Adam Stephens, right, of Miller Thomson, presents the Canadian Baseball Hall of Fame’s Strategic Plan to the Committee of the Whole Tuesday as the Hall’s operations manager Scott Crawford, centre, looks on.
By Dan Rankin
Tuesday evening at the St. Marys Town Hall, the Committee of the Whole and a packed crowd of baseball fans heard a presentation on the future plans for the Canadian Baseball Hall of Fame, based on the organization’s Strategic Master Plan.
In the plan, the Hall seeks to expand operations to a new 7,100 sq. ft. “Program and Visitor Centre” featuring new exhibition space and an auditorium, as well as build a new pavilion adjacent to the ball fields to support games and tournaments and a “baseball timeline” trail with outdoor exhibits.
Such a plan will involve $5 million in capital costs and $1.36 million in transition costs, of which the Hall seeks an investment from the Town of St. Marys in the form of a $550,000 one-time capital contribution and then annual core funding contributions of $150,000. The package submitted by the Hall to the Committee shows that the $550,000 capital investment would represent 8 percent of the campaign’s revenue and be “essential” for leveraging another $2.5 million in federal and provincial grants and over $2.5 million in private donations from the “baseball community, sponsors and funders.”
“There is no Stage Two otherwise,” said St. Marys native Adam Stephens, a partner at the firm Miller Thomson, who presented the request for support alongside Tammy Adkin, manager of the Guelph Civic Museum and formerly of Museum London and the London Children’s Museum.
The annual $150,000 contribution would represent 19 percent of the Hall’s annual operating budget, which a table in the report shows is “in line with other municipal contributions to non-profit cultural organizations in Ontario.”
Presented with three options by staff (denying the request, accepting the request in principle, or referring the request to staff so they can conduct a business and financial plan and legal due diligence before reporting back with their findings), in a recorded vote the Committee opted to refer the request to staff. Coun. Van Galen was the lone objecting vote.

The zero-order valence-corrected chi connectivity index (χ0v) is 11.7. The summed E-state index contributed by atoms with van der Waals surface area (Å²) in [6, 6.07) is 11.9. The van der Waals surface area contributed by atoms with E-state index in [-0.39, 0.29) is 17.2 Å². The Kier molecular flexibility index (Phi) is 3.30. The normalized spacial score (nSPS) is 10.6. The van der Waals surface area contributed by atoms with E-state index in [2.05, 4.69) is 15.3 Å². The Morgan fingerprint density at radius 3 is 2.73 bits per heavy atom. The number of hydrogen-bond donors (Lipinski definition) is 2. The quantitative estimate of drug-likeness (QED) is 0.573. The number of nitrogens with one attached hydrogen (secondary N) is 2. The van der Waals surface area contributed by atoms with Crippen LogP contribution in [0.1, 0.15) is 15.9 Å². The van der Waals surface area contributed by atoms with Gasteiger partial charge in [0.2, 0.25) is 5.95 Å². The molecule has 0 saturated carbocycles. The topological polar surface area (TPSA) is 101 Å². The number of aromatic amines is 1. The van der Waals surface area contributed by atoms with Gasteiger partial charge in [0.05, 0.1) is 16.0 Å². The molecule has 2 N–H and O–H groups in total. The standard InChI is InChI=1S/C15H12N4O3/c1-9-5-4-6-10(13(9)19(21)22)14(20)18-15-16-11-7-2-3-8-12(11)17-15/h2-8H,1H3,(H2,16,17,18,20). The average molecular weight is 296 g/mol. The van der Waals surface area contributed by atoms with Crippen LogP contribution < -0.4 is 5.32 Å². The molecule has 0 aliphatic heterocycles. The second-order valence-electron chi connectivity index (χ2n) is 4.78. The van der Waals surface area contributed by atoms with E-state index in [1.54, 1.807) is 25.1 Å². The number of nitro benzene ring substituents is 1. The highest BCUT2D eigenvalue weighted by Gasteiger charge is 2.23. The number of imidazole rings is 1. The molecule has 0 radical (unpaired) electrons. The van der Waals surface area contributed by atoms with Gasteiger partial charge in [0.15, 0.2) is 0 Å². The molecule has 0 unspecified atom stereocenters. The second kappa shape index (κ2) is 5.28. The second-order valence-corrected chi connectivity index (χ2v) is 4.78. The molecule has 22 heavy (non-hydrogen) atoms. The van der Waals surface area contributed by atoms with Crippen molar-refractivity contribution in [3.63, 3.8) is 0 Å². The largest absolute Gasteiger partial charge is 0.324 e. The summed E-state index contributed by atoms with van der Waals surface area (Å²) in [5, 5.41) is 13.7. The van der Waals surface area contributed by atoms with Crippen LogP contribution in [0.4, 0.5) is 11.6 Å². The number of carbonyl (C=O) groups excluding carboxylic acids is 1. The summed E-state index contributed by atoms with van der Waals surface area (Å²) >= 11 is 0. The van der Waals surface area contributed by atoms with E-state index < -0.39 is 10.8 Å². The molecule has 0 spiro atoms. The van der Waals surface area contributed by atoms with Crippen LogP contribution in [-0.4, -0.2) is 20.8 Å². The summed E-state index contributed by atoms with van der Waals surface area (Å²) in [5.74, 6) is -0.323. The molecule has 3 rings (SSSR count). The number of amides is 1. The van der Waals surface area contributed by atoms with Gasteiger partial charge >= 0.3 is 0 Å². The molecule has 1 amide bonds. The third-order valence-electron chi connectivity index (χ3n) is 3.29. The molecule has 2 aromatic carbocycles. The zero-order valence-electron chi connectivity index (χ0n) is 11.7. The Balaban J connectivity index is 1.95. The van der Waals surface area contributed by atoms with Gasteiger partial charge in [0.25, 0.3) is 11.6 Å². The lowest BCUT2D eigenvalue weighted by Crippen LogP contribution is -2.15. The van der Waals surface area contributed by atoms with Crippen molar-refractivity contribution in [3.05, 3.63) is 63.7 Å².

Stephens and Adkin stressed how the Hall’s plan is vital to the interests of both the Town and the Hall; permitting the Hall to meet its mandate and allowing the Town to reap the benefits of national media attention and increased tourism. As part of developing their strategic plan, the Hall interviewed expert consultants White Oaks Associates, Inc. and BaAM Productions
Other benefits the Town could look forward to, according to the report, include a new $5 million capital asset on town-owned land, 33 new jobs for the duration of the capital project and 17 permanent jobs, and $6 million generated in the region annually.
Based on the planned improvements to the site which would make the museum a year-round operation, the strategic plan estimates attendance to the site would more than double, from roughly 26,000 per year (3,000 through museum visitors and induction plus 23,000 for baseball games) to over 54,000 (16,000 museum visitors plus induction plus 38,000 for baseball games). Those figures represent visits to the site, not individual people.
According to Stephens, there is impatience in the Hall’s board of directors over the lack of progress, and “the status quo is not an option.”
In order to conduct funding requests to the federal and provincial governments this year, so that designs for the museum and its exhibitions can be completed the following year, ground-breaking could take place in 2018 and the grand opening be held in 2019, “The time is now,” Stephens said.
He stacked the Hall of Fame against other investment priorities as listed by Town staff, pointing out that the Hall is the investment that could bring meaningful positive change to the town, attracting new tourists. “Infrastructure projects, when completed, will improve and maintain the physical infrastructure of the town, but after completion, the town will look the same, and little of what is necessary will have changed.”
Coun. Van Galen took issue with that statement during the question period that followed, stating that “the other needs the town has are things the town can’t say no to, like roads and sewers.”
He also said that while the Hall and Town have had a mutually beneficial, cost-sharing relationship in previous projects, such as the creation of King Field to help the Town develop its core service commitment for recreation, “This is something far different.”
“It’s difficult to find justification,” Coun. Van Galen said.
Regarding the option selected by the Committee, to conduct due diligence to investigate the figures and claims in the Hall’s strategic plan, CAO/clerk Brent Kittmer said the process could cost around $15,000-$25,000 for the Town and that it “wouldn’t be fast,” but he thought it would take less than a year.
After the meeting, manager of operations at the Canadian Baseball Hall of Fame Scott Crawford told the Independent he thought it had been an excellent meet. “That is what we were hoping for,” he said. “We look forward to working with the Town of St. Marys. We’ve heard from the provincial and federal government that we need to get [St. Marys Council's] support first and this is a great step.”